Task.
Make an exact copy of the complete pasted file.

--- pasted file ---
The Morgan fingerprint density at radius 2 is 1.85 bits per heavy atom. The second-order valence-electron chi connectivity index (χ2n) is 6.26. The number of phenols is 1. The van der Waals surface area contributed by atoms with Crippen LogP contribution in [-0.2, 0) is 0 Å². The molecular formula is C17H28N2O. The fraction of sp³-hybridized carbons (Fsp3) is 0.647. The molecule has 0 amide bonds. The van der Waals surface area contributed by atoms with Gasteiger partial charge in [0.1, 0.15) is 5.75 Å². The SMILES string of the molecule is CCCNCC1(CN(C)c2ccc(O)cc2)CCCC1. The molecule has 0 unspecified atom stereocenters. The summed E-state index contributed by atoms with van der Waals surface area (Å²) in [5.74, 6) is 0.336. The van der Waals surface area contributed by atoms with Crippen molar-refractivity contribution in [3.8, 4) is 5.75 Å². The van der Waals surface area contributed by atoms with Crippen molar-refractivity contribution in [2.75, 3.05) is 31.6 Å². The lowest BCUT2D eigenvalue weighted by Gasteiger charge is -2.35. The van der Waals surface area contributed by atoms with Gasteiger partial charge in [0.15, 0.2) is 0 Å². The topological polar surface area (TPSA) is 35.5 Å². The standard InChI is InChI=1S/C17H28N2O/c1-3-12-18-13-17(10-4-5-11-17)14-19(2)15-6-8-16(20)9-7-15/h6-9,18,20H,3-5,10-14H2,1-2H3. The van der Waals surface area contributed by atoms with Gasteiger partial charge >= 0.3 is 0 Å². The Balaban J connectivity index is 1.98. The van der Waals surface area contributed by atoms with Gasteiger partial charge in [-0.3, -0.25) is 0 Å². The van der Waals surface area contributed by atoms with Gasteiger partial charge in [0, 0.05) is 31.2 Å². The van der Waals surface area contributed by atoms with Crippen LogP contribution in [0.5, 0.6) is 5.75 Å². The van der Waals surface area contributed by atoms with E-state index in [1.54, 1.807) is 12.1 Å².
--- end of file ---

The Morgan fingerprint density at radius 2 is 1.85 bits per heavy atom. The second-order valence-electron chi connectivity index (χ2n) is 6.26. The number of phenols is 1. The van der Waals surface area contributed by atoms with Crippen LogP contribution in [-0.2, 0) is 0 Å². The molecular formula is C17H28N2O. The fraction of sp³-hybridized carbons (Fsp3) is 0.647. The molecule has 0 amide bonds. The van der Waals surface area contributed by atoms with Gasteiger partial charge in [0.1, 0.15) is 5.75 Å². The SMILES string of the molecule is CCCNCC1(CN(C)c2ccc(O)cc2)CCCC1. The molecule has 0 unspecified atom stereocenters. The summed E-state index contributed by atoms with van der Waals surface area (Å²) in [5.74, 6) is 0.336. The van der Waals surface area contributed by atoms with Crippen molar-refractivity contribution in [3.8, 4) is 5.75 Å². The van der Waals surface area contributed by atoms with Crippen molar-refractivity contribution in [2.75, 3.05) is 31.6 Å². The lowest BCUT2D eigenvalue weighted by Gasteiger charge is -2.35. The van der Waals surface area contributed by atoms with Gasteiger partial charge in [0.15, 0.2) is 0 Å². The topological polar surface area (TPSA) is 35.5 Å². The standard InChI is InChI=1S/C17H28N2O/c1-3-12-18-13-17(10-4-5-11-17)14-19(2)15-6-8-16(20)9-7-15/h6-9,18,20H,3-5,10-14H2,1-2H3. The van der Waals surface area contributed by atoms with Gasteiger partial charge >= 0.3 is 0 Å². The Balaban J connectivity index is 1.98. The van der Waals surface area contributed by atoms with Gasteiger partial charge in [-0.3, -0.25) is 0 Å². The van der Waals surface area contributed by atoms with Gasteiger partial charge in [0, 0.05) is 31.2 Å². The van der Waals surface area contributed by atoms with Crippen LogP contribution in [0.5, 0.6) is 5.75 Å². The van der Waals surface area contributed by atoms with E-state index in [1.54, 1.807) is 12.1 Å².